Herzog Zwei (1989)

Herzog Zwei features elements such as unit construction, resource management and production, and base control and destruction, all happening in real-time. The player is directly in control of only one unit - a giant mech, with which new units can be built and airlifted to different parts of the map. These units will then act according to orders given to them by the player, until they are either destroyed or run out of fuel. In addition, around the map there are nine bases, which provide the side who control them with resources to build more units at a faster rate.

While still obviously fairly primitive in scope and gameplay by today's standards, Herzog Zwei was the progenitor of the RTS genre. Its fast-paced, almost hectic gameplay could almost be seen as a precursor to modern competitive real-time strategy games, where a single moment of hesitation not spent maximizing your actions can mean defeat. In addition, with the player only directly controlling a single powerful unit in the game, Herzog Zwei can also be seen as an early example of Action RTS/MOBA games like Dota 2 or League of Legends. 

As such, countless different RTS titles to follow can trace their lineage directly back to this one game. Still, even the basic gameplay features of the genre were far from being set in stone, as almost every new release would still do things differently. After all, there still was no such thing as real-time strategy in name at this stage, and many developers were trying out different things to see what would work best. It just so happened that certain highly influential later games would use the template set by Herzog Zwei to build upon, and they would then go on to define the entire genre moving forwards.

Supremacy/Overlord (1990)

Of course, this template was still far from being set in stone, and many new titles over the following two years would keep experimenting with the basic mechanics of the genre and even feature completely different styles of gameplay from one another. 1989 may have been the watershed moment for the genre, but the influence of Herzog Zwei would not really materialize in any tangible way until a few years later.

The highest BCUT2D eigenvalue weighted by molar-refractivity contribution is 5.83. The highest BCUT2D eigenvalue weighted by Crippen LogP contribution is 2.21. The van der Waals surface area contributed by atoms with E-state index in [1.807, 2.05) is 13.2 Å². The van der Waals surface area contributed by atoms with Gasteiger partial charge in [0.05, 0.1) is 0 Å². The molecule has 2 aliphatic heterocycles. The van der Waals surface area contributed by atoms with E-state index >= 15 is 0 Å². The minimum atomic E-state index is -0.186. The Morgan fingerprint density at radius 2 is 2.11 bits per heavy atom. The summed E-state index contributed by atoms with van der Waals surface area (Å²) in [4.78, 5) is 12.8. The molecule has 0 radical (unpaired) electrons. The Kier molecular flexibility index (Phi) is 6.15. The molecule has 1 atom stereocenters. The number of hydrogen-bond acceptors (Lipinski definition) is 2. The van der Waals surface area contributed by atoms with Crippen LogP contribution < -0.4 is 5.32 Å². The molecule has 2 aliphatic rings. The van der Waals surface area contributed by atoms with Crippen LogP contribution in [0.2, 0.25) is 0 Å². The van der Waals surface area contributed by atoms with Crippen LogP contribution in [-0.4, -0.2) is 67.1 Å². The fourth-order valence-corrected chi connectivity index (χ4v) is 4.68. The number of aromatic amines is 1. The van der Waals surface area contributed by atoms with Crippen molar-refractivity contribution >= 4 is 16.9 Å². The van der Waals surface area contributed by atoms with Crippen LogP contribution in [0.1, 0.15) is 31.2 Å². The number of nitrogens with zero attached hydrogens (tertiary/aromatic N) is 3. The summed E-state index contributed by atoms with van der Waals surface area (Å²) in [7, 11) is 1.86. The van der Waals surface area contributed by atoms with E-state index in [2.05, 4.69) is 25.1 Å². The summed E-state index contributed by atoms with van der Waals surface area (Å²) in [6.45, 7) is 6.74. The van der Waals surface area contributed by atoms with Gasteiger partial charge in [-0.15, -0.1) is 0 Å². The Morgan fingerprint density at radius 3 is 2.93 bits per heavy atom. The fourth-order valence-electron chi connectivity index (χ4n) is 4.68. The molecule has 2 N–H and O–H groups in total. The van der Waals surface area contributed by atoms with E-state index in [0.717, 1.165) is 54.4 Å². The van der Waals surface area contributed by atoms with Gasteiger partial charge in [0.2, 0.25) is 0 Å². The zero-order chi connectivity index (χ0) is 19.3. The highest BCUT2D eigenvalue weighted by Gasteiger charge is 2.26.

At the start of the new decade the genre was quickly beginning to take form as an increasing number of strategy titles with real-time elements were being released, most of which focused on certain specific elements of the genre, while largely eschewing others. One of the notable early releases of the 90s was called Supremacy: Your Will Be Done (known as Overlord in the US). The game focused heavily on resource and economic management, but didn't give the player direct control over their military units.

Command HQ (1990)

Another important title from the same year was another Dan Bunten-designed strategy title – Command HQ (1990). While in terms of gameplay it didn't really innovate in terms of new mechanics, but it was one of, if not the first RTS style game to make use of a mouse controlled interface, something that would soon become a standard in the genre. In general Command HQ was one of the most mechanically complex strategy games yet, with a myriad of different things the player had to keep track of at all times to succeed, from producing and deploying units to battlefields to managing your intelligence and economy.

Finally, in 1991 Sensible Software developer a strategy game called Mega Lo Mania, which was very similar to the earlier mentioned Supremacy in terms of gameplay focus, if not necessarily in look or mechanics. Once again, you did not have direct control over your units, unit management basically coming down to allocating them to different roles and sending them off to do battle or otherwise take over new regions. However, Mega Lo Mania made up for this in other places, most notably in how detailed and deep its ecological and technological systems were.